We thought it was great. (And we weren't the only ones; a week later, some WC Director from Colorado, on the WC-Director List-SERV, said that that was the highlight of the conference for him.) The incident ended up sparking lots of conversation (at least among us) about how we as students and we as WC tutors are to interact with the academy and with the professors etc. Eventually, this topic became our presentation at the NWCA and the next CCCC.
Many things came up. One guy tried to tell us (essentially) that we shouldn't have been there--that it was a venue for instructors to get away from the students and to (essentially) let loose there frustrations. Like the teacher's lounge. Or the water cooler.
Anyway, you all are probably wondering what the point of all this is. (And if you've read this far and aren't, then may I suggest professional help?) Well, clearly, it's about the Bloggernacle.
It's like that big conference room and everyone is there. Someone gets up to speak (posts) and the rest of us listen or doze off or leave to get a drink. Occasionally there are bad jokes that we laugh at to be polite. Nothing is really earth-shattering, but most is at least interesting, even if we forget it in a week.
Occasionally someone will comment to the effect of “We should be careful what we say, we don’t know if any investigators are lurking here” and I’d give a chuckle. I’m not a Church member and, although I’d like to think that I have pretty unique take on it, the thought that someone would be discouraged from joining simply because they couldn’t understand or misunderstood the finer points of 19th century polygamy seemed a bit ridiculous. I’m probably wrong in thinking that, but whatever. But I wouldn’t really advise anyone interested in the church (spiritually, academically, etc.) to read much in the bloggernacle.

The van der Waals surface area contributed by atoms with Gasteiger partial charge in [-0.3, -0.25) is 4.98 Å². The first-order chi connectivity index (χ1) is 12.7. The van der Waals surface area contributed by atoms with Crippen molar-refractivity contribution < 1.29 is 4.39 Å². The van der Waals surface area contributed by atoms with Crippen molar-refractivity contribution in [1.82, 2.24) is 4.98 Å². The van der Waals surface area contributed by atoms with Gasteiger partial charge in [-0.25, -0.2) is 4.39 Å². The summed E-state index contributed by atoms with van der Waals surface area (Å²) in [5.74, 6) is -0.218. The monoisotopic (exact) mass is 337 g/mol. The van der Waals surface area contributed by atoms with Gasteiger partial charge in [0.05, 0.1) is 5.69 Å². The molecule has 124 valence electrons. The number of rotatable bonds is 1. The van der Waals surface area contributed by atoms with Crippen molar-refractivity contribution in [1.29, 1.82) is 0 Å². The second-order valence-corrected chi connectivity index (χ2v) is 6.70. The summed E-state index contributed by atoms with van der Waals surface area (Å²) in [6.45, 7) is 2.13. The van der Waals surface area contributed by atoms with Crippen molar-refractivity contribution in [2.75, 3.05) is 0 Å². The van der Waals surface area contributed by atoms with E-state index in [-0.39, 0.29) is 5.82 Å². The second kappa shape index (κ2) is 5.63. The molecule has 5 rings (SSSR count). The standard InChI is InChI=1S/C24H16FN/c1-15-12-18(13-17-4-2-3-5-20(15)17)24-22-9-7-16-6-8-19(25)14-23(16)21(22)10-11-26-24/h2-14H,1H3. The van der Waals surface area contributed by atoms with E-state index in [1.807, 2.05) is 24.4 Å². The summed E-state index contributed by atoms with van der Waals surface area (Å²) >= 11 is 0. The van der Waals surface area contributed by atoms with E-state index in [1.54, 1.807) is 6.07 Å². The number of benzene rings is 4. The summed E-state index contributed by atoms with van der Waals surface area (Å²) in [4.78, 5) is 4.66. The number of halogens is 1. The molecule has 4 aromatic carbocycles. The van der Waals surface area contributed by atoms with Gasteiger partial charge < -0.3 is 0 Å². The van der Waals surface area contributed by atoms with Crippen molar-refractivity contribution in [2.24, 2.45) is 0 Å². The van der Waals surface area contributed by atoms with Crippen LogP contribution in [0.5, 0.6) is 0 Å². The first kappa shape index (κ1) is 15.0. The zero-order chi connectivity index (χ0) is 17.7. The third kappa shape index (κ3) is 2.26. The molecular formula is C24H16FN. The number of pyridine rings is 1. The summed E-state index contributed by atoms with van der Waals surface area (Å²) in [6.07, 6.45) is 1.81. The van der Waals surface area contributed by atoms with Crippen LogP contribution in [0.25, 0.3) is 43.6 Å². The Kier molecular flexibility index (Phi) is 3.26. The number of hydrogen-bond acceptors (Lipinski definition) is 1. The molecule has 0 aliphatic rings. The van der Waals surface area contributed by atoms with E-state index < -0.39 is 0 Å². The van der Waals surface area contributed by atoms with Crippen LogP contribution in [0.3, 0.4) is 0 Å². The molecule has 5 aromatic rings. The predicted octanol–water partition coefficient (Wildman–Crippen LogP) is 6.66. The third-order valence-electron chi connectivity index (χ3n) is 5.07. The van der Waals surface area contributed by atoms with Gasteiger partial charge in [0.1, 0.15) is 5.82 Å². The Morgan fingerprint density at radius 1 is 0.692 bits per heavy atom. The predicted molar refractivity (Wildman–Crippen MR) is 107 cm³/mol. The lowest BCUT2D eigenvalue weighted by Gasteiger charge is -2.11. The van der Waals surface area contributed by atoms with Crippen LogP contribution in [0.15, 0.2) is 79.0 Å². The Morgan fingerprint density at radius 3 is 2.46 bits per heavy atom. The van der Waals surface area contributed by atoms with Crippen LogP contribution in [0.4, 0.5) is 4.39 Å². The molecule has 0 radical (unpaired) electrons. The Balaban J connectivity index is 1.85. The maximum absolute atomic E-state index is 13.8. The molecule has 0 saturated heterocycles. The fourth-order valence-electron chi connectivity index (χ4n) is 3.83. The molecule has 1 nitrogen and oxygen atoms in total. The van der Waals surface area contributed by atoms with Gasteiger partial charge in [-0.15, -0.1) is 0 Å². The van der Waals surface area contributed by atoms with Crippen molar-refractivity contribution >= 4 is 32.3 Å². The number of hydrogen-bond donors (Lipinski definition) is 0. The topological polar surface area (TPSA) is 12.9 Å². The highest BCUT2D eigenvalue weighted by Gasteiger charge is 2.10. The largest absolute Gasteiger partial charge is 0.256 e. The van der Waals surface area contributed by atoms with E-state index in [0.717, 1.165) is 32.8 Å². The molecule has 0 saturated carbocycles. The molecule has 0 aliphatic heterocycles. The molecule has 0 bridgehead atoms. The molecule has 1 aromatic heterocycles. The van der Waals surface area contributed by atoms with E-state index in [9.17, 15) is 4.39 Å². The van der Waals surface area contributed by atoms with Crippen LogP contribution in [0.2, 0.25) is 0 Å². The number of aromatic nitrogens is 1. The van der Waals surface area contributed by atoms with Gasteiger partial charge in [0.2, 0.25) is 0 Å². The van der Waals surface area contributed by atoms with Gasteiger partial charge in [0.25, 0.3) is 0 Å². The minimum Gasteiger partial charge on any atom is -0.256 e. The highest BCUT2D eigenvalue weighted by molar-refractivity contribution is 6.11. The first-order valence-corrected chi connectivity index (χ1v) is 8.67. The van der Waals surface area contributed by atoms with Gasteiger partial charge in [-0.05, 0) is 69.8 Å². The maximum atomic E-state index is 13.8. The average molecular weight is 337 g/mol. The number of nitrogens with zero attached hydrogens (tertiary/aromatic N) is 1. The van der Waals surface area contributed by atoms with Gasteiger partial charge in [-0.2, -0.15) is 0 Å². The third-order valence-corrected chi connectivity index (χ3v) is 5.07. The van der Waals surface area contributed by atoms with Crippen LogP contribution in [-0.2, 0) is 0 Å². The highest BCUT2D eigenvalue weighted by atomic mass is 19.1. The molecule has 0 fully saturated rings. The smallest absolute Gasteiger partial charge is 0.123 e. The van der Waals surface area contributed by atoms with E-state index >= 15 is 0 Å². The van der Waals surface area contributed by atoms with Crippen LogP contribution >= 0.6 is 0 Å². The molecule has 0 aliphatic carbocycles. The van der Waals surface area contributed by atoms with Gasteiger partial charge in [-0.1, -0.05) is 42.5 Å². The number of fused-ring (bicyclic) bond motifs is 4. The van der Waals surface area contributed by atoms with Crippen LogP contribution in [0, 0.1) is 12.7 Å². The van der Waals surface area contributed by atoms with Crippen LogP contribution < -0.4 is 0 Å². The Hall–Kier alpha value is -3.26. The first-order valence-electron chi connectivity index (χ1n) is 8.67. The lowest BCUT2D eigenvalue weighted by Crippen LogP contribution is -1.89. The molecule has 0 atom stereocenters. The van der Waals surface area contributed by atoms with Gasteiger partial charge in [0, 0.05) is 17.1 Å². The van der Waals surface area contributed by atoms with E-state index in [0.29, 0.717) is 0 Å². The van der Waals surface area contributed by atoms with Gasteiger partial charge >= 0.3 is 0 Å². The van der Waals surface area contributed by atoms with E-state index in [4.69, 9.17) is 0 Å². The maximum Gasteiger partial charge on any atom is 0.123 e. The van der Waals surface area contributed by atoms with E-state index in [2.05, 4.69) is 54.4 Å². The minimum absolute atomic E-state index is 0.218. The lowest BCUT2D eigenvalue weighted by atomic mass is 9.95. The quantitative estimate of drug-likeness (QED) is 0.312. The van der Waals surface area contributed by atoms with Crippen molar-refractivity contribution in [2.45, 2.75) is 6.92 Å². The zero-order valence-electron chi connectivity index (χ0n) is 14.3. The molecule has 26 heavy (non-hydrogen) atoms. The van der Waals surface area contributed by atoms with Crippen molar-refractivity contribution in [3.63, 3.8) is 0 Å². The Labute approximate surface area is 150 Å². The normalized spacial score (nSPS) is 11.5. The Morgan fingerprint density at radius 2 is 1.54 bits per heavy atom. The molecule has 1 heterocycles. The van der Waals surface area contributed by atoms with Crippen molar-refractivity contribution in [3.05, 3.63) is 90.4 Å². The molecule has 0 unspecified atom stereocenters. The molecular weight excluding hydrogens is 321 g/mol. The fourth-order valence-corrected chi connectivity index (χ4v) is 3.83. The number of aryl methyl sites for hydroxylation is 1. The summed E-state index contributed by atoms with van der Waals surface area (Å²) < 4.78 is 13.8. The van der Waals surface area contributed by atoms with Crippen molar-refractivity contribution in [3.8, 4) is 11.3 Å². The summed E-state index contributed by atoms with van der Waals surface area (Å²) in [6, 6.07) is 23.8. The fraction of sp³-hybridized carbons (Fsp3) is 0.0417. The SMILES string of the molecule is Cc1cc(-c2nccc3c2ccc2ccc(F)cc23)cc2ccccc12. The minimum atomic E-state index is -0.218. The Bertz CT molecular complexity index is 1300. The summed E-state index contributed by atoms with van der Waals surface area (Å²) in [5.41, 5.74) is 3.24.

See, it’s not because I think it’s offensive
, but that some of what’s written is just insulting. I imagine that most don’t realize that the way non-member views are treated here is much like how the Anti-Mormons treat LDS doctrine.
I’m all for disagreeing, but calling the morality of someone in to question and insulting their choices goes a bit far. I’ve said it before: I don’t care if you think drinking, watching R-rated movies, or having pre-marital sex is a sin—that’s your prerogative—but claiming that I (or anyone else) is not a good person because of it? Yeah: insulting. And yes, I know that you (probably) don’t mean it that way and that there is some basis of truth there. I know that reading Freshman papers for low pay year after year can make one question their life choice. But the rhetoric just isn’t cool and it doesn’t do any good. Well, maybe it increases your own sense of self worth, but other than that, no.
And this is why I spent so long explaining my story at the beginning. Maybe I, as a non-member, shouldn’t be here and that this discussion should take place independent from outside opinions. Maybe the Nacle should be a closed community of (relatively) like-minded believers. But I’m here, and this is an open forum. So consider this just a heads up in case you don’t realize how off-putting insulting non-members and their culture is. Someday you might turn someone off of the Church because of it. I can't speak for others, but I find it hard to respect and discuss your views when you don't respect mine.
‘Cause I tell ya, some of my best friends are Mormon and there are some great people in the nacle. But if the inconsiderate around here end up in the CK, then I am happy shooting for the Terrestrial.
(And, just so everyone knows, I am referring to no one in particular here, but just a general ethos that seems quite prevalent.)